Companies making so-called “forever chemicals” knew they were toxic decades before health officials, but kept that information hidden from the public, according to a peer-reviewed study of previously secret industry documents.
The new study in the Annals of Global Health concluded that 3M and DuPont, the largest makers of per- and polyfluoroalkyl substances, or PFAS, actively suppressed evidence that the chemicals were hazardous since the 1960s, long before public health research caught up.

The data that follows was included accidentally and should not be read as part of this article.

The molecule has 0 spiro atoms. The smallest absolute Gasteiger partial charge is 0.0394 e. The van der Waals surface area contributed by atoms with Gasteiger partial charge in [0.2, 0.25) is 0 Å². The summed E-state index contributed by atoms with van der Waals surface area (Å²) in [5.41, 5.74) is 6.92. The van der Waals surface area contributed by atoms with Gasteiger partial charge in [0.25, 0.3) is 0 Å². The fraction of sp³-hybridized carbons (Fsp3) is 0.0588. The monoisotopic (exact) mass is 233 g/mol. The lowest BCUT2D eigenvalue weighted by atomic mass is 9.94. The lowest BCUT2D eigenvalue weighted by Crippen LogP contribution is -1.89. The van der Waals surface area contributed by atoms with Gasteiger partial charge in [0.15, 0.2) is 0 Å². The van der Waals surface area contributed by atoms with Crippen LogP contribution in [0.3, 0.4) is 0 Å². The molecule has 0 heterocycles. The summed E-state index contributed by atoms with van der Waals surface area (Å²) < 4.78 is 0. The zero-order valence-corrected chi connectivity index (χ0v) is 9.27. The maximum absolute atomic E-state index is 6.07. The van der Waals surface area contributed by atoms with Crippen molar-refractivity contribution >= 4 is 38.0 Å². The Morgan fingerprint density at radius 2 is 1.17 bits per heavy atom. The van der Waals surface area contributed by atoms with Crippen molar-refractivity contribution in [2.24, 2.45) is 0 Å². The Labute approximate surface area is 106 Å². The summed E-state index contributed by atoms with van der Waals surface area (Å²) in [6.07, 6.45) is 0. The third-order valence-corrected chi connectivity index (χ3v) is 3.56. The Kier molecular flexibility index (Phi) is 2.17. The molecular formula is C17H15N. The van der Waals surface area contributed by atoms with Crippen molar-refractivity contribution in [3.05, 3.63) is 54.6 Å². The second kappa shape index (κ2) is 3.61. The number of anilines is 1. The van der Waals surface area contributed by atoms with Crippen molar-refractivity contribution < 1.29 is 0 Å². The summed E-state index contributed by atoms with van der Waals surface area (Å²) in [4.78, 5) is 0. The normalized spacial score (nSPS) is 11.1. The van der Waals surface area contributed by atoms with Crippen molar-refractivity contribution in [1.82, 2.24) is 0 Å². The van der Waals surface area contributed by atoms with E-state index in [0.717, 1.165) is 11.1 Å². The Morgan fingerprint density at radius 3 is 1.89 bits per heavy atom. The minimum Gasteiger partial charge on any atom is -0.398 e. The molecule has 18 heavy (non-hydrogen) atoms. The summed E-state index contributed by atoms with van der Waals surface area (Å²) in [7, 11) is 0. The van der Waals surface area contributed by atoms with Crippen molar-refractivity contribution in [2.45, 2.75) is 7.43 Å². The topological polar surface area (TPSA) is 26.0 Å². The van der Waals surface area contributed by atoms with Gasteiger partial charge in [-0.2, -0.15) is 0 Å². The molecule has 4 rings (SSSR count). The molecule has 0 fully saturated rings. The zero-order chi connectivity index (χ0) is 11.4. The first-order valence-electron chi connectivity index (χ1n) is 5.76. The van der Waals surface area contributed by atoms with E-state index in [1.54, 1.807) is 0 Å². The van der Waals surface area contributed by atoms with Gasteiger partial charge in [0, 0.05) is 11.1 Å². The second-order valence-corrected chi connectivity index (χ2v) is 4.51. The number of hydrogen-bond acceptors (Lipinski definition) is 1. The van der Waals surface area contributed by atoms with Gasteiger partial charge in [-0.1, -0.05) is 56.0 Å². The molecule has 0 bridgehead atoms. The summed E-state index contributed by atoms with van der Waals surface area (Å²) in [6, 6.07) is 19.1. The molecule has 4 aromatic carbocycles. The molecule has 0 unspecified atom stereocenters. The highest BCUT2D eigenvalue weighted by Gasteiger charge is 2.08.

“The chemical industry took a page out of the tobacco playbook when they discovered and suppressed their knowledge of health harms caused by exposure to PFAS,” researchers claimed in a statement.
“These documents reveal clear evidence that the chemical industry knew about the dangers of PFAS and failed to let the public, regulators and even their own employees know the risks,” the paper’s senior author, Tracey Woodruff, said in a statement. [Continue reading…]